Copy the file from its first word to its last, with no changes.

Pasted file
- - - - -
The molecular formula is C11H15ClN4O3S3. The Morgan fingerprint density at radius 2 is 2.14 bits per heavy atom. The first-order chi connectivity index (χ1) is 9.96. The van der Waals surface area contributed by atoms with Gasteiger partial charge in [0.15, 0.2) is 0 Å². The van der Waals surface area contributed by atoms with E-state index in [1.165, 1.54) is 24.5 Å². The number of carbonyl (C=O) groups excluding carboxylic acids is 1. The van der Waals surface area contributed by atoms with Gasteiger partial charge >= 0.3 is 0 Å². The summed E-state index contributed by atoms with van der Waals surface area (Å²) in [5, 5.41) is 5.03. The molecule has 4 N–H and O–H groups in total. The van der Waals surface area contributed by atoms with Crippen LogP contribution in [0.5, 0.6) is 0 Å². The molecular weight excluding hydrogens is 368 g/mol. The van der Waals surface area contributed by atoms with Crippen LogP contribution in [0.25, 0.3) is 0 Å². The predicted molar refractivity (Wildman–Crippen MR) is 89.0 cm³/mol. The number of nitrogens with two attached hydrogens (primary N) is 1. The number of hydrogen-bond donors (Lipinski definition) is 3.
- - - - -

The molecular formula is C11H15ClN4O3S3. The Morgan fingerprint density at radius 2 is 2.14 bits per heavy atom. The first-order chi connectivity index (χ1) is 9.96. The van der Waals surface area contributed by atoms with Gasteiger partial charge in [0.15, 0.2) is 0 Å². The van der Waals surface area contributed by atoms with E-state index in [1.165, 1.54) is 24.5 Å². The number of carbonyl (C=O) groups excluding carboxylic acids is 1. The van der Waals surface area contributed by atoms with Gasteiger partial charge >= 0.3 is 0 Å². The summed E-state index contributed by atoms with van der Waals surface area (Å²) in [5, 5.41) is 5.03. The molecule has 4 N–H and O–H groups in total. The van der Waals surface area contributed by atoms with Crippen LogP contribution in [0.5, 0.6) is 0 Å². The molecular weight excluding hydrogens is 368 g/mol. The van der Waals surface area contributed by atoms with Crippen LogP contribution in [0.25, 0.3) is 0 Å². The predicted molar refractivity (Wildman–Crippen MR) is 89.0 cm³/mol. The number of nitrogens with two attached hydrogens (primary N) is 1. The number of hydrogen-bond donors (Lipinski definition) is 3.